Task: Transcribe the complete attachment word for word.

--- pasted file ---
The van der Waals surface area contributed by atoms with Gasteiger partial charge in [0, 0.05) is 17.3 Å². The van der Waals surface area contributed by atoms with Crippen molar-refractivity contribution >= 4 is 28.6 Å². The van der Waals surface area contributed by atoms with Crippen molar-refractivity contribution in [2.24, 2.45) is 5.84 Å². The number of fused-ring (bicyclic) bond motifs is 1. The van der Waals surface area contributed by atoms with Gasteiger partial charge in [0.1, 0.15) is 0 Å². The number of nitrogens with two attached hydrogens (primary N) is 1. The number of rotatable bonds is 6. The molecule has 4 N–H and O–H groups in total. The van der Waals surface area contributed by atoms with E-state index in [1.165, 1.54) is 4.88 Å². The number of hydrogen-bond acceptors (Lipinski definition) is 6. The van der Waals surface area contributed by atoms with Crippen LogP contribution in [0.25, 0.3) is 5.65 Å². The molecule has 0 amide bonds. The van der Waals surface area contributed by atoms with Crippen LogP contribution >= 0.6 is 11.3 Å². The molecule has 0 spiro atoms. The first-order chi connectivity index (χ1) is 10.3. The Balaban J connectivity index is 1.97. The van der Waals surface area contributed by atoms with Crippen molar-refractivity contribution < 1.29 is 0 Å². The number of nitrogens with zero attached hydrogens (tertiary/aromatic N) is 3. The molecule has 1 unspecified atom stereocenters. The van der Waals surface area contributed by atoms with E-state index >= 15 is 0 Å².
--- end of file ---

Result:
The van der Waals surface area contributed by atoms with Gasteiger partial charge in [0, 0.05) is 17.3 Å². The van der Waals surface area contributed by atoms with Crippen molar-refractivity contribution >= 4 is 28.6 Å². The van der Waals surface area contributed by atoms with Crippen molar-refractivity contribution in [2.24, 2.45) is 5.84 Å². The number of fused-ring (bicyclic) bond motifs is 1. The van der Waals surface area contributed by atoms with Gasteiger partial charge in [0.1, 0.15) is 0 Å². The number of nitrogens with two attached hydrogens (primary N) is 1. The number of rotatable bonds is 6. The molecule has 4 N–H and O–H groups in total. The van der Waals surface area contributed by atoms with E-state index in [1.165, 1.54) is 4.88 Å². The number of hydrogen-bond acceptors (Lipinski definition) is 6. The van der Waals surface area contributed by atoms with Crippen LogP contribution in [0.25, 0.3) is 5.65 Å². The molecule has 0 amide bonds. The van der Waals surface area contributed by atoms with Crippen LogP contribution >= 0.6 is 11.3 Å². The molecule has 0 spiro atoms. The first-order chi connectivity index (χ1) is 10.3. The Balaban J connectivity index is 1.97. The van der Waals surface area contributed by atoms with Crippen molar-refractivity contribution < 1.29 is 0 Å². The number of nitrogens with zero attached hydrogens (tertiary/aromatic N) is 3. The molecule has 1 unspecified atom stereocenters. The van der Waals surface area contributed by atoms with E-state index >= 15 is 0 Å².